Why plastics are still a sweet solution

By Brian Lodge, design manager, Berry Global

PLASTICS have played an important role in the continuing development of food packaging, helping to deliver products safely, cost effectively and – an increasingly vital consideration today – sustainably. The material has the benefit of being extremely adaptable, from simple flow wraps to complex dispensing devices, using a variety of polymers with very different characteristics that mean solutions can be created to meet the precise characteristics and branding objectives of individual products.

The good news is that this design creativity is still able to thrive while responding to the needs of the much more environmentally conscious consumer. As in most other markets, therefore, the first requirement for any new pack design is to be sustainable.

Defining sustainable is itself something of a challenge as it means different things to different people, but there are basic steps that can be taken to ensure designs have as little impact on the environment as possible. At Berry Global, for example, we approach all projects with three simple aims – to use the minimum amount of material; to be fully recyclable; and to be as efficient as possible through the make-fill-retail chain. By doing this we meet the ‘reduce’ and ‘recycle’ requirements of circular economy principles.

As part of this, we are incorporating post-consumer recycled material into our packs. Currently for our CPI division, our target is at least 30%, but this is dependent on meeting relevant food contact regulations and the availability of suitable materials. Ongoing enhancements in the recycling of plastics will start to deliver greater quantities of high-quality recycled polyolefin plastics, which will provide opportunities to increase the amounts we use while still maintaining the required standards in hygiene and performance.

The third requirement of the circular economy, ’reuse’, is more challenging. To create good reusable packaging, we need to cooperate with a range of different companies, not only the brand owner but also retailers, experts in reverse logistics and companies to clean and repurpose the empty packs. This is more likely to mean we develop new business models along with new packaging.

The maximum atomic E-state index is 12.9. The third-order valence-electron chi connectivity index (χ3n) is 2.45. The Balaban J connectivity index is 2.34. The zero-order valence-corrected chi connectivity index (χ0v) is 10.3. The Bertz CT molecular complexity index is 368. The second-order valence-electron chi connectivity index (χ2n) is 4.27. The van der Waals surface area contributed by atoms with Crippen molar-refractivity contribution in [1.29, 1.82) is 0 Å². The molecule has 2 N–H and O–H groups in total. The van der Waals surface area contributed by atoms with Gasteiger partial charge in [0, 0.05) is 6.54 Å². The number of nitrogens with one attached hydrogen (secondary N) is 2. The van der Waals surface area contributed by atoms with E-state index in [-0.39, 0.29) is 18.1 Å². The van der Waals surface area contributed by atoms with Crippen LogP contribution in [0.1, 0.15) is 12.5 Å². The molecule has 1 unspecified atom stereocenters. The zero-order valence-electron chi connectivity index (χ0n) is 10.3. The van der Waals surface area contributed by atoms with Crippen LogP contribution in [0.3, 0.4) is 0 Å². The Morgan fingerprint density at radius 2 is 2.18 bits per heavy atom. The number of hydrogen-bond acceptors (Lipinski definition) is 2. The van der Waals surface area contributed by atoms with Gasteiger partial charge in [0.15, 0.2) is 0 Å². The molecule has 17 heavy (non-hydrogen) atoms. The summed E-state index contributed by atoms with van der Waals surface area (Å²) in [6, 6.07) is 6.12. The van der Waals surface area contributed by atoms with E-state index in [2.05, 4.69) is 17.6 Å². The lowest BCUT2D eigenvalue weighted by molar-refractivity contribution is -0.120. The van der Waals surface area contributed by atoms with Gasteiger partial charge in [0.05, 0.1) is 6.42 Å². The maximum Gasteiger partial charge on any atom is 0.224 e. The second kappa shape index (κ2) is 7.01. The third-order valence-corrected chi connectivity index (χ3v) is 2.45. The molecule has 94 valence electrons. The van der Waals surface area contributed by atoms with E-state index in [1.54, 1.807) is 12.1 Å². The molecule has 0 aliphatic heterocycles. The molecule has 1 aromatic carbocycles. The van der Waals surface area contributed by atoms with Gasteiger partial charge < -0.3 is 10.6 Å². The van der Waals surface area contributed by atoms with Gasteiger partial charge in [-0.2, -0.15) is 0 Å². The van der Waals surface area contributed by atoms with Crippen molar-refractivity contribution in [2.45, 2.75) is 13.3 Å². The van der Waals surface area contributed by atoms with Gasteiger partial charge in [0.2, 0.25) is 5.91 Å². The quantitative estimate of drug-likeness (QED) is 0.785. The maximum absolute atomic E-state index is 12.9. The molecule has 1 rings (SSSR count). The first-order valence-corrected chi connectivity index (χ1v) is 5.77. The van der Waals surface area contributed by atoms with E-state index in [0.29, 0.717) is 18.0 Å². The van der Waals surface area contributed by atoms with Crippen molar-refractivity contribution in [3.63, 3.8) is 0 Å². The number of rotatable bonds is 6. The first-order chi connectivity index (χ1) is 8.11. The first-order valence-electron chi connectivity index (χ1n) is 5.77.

At the same time, plastics’ inherent strength and durability make it the ideal material for refillable containers. Packs can also be developed with removable inner sections, where consumers retain the outer container and buy replacement inners.

Another option is to create a useful second life for a pack when it has finished its primary purpose. In recent years, a number of customers have taken our larger size packs and actively marketed them as long-term storage solutions once the product has been consumed.

One of the most important aspects of sustainable design, particularly regarding the incorporation of PCR, is that the finished pack still delivers in terms of functionality, convenience and on-shelf appeal. This is especially important to meet the current trend towards more user-centred design, something which has spread to physical product design from the computer and mobile device industries where UX (User Experience) design delivers higher customer satisfaction that leads to product loyalty.

For packaging, examples include improved designs with easy open and reclosing and where contents can be dispensed more easily or with better control, improved tamper evidence, and more accessibility to those with poorer sight or dexterity.

In sectors such as confectionery, which are very much about treats and indulgent products, there is often the requirement to create a luxury image or a feeling of anticipation and excitement. These can be achieved by combining eye-catching shapes with advanced decorating processes, colours, surface finishes and textures.

Another development, which is ideal for attracting the younger consumer, is the use of pixilated voxel art designs similar to those employed in computer games, and optical illusions used to entice and confuse.

A contrasting trend, and one that reflects many consumers move towards healthier foods, is a requirement for packaging that looks more natural. For example, a customer recently asked whether the shape of their new pack could be varied in any way, as minor distortions and differences would make it appear ‘handmade’. This was a fairly extreme request, but solutions we have developed involve a simplification in shape, features and graphics, very often using single colours or monochrome. The thinking here is that these simple and less complex shapes and decoration help to convey a more ethical image.

As part of this, there is also demand for packs to look more traditional, one example being the current popularity for ‘retro’ sweets. This has led to the creation of simpler geometric forms similar to older style packs, combined with graphics that mimic vintage designs and incorporate illustrations and typefaces that evoke different styles from Victorian through to Art Nouveau, Art Deco and even 1950s and 1960s. Nostalgia remains a powerful selling tool!

For the fast-moving and competitive food market, plastic has the design flexibility to respond quickly to market trends and demands. Importantly it can match the innovation that manufacturers require with packaging solutions which are also resource efficient and offer a circular economy approach that maximises the benefits of this valuable material.